Unwind With Fibre Arts

Tuesday, January 14, 2020

Still feeling stressed even after visiting with the llamas at Mission Bay? Then consider attending a general meeting with Procraftinators, a new registered campus organization (RCO) who meet and bond over knitting, crochet, embroidery, and other fiber arts.

Making time for hobbies while being a full-time student at UCSF may seem non-complimentary, however, I met with Procraftinators to learn how their hobby of arts and crafts has helped them with their academic and personal goals. Here’s what they shared.

Taking a break in between experiments or while studying can sometimes feel unproductive. Yet often enough, stepping away from the problems we’re troubleshooting can help us to see or think about the problem differently, rewire our thoughts.

Haley Gause, a second year TETRAD PhD student, found that being part of Procraftinators has helped her view her breaks as productive.

“It’s easy to forget we are more than just scientists. When crafting, your hands and mind are occupied. You engage in the present and step away from on-going things in your life. I get to see progress on my project (craft) and that makes you feel good about what you’re doing on your break from the bench,” said Gause.

Francesca Del Frate, a third year TETRAD PhD student, realized that knitting and embroidering, even in the midst of a busy schedule, has helped her manage her stress, maintain focus, and has nourished her creativity.

She joined Procraftinators to incorporate her hobby in crafts as part of her schedule.

“I found out that people I knew also enjoyed knitting. Going to the meetings are a way to set a specific amount of time aside to commit to crafting and balance my interests in arts and science. This hobby has always helped me with my focus and creativity, and it is great to spend time with people of different experiences,” said Del Frate.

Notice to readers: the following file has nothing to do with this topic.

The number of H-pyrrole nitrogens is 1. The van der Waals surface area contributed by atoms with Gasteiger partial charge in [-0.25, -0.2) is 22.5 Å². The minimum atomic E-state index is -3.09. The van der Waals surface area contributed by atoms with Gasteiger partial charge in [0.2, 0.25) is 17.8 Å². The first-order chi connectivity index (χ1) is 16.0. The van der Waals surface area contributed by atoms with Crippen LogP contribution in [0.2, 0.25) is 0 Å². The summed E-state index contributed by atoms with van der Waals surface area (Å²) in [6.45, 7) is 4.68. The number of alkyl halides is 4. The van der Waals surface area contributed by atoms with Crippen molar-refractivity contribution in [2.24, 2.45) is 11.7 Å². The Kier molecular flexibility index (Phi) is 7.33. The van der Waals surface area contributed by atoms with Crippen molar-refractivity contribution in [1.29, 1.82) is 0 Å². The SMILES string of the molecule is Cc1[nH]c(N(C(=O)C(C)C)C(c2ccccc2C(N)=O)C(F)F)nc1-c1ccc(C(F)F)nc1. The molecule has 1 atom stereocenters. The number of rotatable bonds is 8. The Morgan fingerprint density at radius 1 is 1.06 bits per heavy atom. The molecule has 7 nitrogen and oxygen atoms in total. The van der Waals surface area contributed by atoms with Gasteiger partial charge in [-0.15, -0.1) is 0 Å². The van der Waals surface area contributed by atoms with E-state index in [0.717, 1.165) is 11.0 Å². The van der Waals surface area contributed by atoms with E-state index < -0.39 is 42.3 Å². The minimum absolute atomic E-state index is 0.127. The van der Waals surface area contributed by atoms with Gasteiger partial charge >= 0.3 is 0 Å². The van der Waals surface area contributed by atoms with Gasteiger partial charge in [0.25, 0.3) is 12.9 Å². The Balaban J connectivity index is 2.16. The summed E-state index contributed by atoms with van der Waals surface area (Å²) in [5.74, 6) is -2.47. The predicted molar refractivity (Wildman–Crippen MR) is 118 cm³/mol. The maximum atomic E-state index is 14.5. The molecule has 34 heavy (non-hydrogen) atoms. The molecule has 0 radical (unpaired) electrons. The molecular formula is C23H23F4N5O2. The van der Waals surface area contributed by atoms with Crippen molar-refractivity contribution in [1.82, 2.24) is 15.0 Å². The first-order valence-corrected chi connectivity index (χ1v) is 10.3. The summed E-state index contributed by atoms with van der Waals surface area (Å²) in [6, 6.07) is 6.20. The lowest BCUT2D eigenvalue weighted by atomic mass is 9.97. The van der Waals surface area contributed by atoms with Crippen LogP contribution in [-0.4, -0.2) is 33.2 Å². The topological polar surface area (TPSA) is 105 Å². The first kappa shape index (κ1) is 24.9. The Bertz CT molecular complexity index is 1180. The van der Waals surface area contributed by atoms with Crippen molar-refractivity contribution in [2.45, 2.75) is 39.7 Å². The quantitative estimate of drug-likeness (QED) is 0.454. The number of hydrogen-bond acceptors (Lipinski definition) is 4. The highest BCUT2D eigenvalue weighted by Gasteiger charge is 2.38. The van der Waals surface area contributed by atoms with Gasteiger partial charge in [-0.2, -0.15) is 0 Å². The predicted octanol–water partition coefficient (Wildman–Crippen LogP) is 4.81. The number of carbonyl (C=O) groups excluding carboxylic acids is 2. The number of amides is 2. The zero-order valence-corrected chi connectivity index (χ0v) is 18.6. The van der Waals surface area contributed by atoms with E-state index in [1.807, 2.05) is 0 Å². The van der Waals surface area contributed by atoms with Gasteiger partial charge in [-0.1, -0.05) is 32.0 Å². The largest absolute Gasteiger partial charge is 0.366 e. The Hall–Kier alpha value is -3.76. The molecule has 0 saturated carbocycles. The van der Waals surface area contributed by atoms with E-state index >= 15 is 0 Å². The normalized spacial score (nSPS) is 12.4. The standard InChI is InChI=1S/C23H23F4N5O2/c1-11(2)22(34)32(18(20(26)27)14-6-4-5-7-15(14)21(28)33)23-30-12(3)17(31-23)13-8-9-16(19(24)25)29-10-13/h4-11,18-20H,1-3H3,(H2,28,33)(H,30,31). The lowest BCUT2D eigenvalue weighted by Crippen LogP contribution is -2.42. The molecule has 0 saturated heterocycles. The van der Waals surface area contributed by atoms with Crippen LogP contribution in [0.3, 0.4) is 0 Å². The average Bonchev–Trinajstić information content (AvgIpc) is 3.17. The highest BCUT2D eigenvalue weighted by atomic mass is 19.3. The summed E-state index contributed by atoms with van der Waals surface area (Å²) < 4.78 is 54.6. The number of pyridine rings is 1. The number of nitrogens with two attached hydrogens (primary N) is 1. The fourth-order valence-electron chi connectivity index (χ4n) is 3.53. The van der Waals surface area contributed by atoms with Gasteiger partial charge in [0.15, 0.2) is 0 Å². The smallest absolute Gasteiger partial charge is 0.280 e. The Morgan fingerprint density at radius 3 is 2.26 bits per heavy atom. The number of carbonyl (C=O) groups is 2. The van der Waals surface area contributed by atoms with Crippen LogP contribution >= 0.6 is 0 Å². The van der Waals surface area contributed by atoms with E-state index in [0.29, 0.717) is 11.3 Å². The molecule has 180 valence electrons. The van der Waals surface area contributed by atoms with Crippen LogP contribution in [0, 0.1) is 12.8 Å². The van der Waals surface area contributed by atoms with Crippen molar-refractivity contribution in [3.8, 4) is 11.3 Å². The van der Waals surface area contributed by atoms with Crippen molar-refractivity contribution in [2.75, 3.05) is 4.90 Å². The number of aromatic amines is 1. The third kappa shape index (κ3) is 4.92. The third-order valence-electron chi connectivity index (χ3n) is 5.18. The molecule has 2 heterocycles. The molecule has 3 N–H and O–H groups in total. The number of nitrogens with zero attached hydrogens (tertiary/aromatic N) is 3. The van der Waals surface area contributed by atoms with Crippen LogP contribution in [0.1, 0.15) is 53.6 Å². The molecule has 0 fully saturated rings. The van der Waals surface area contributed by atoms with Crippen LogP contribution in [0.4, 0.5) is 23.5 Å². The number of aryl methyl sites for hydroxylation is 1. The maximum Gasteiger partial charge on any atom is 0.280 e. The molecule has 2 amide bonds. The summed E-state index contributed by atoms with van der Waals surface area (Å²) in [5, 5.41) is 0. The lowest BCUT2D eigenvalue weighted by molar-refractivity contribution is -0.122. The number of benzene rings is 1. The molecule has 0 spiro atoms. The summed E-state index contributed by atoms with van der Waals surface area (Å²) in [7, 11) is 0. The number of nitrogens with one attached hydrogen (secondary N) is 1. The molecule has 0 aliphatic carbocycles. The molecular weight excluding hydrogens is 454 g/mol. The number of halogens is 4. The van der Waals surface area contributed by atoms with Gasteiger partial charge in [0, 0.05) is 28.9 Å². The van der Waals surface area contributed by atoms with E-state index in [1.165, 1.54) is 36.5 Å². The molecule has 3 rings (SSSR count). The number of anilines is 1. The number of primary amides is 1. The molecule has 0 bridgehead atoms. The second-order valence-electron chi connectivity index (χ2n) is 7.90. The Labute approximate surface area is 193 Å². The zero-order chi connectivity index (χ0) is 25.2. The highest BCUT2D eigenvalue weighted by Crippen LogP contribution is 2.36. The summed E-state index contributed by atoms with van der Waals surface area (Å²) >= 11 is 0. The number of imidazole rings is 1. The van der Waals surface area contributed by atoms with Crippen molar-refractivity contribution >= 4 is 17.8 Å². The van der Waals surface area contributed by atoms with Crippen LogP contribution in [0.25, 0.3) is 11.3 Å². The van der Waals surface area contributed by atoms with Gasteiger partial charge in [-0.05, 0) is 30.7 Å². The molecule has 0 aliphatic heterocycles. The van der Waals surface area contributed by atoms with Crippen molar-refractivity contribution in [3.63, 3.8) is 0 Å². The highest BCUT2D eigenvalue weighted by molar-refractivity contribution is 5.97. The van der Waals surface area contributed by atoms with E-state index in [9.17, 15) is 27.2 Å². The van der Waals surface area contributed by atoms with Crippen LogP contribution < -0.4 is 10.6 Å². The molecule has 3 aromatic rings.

Procraftinators was founded by third year TETRAD PhD student Natalie Whitis with the goal of using hobbies to build community and relieve stress. The creative RCO name, pieced together by the executive board, embraces their attitude towards crafting.

Whitis has found that crafting helps her handle the rigor and uncertain aspects of being a PhD student.

“The goals of a PhD student day-to-day can sometimes feel abstract but when crafting, you can pick up and put down your craft as needed, making it a tangible project. You also learn to be present in the moment, mindful, and get to step away for a bit,” said Whitis.

If you’re looking to learn a new skill or reboot an old arts project, the group welcomes all students at any experience level. Many members share their supplies and expertise with the group and engage in a fluid dialogue of science and crafts. Email Procraftinators at Natalie.Whitis@ucsf.edu for more information.

Members are currently working on independent or group craft projects but hope to include craft donations to charity once the group is more established.

They currently hold general meetings at the Mission Bay campus but are looking into hosting at the Parnassus campus in the future.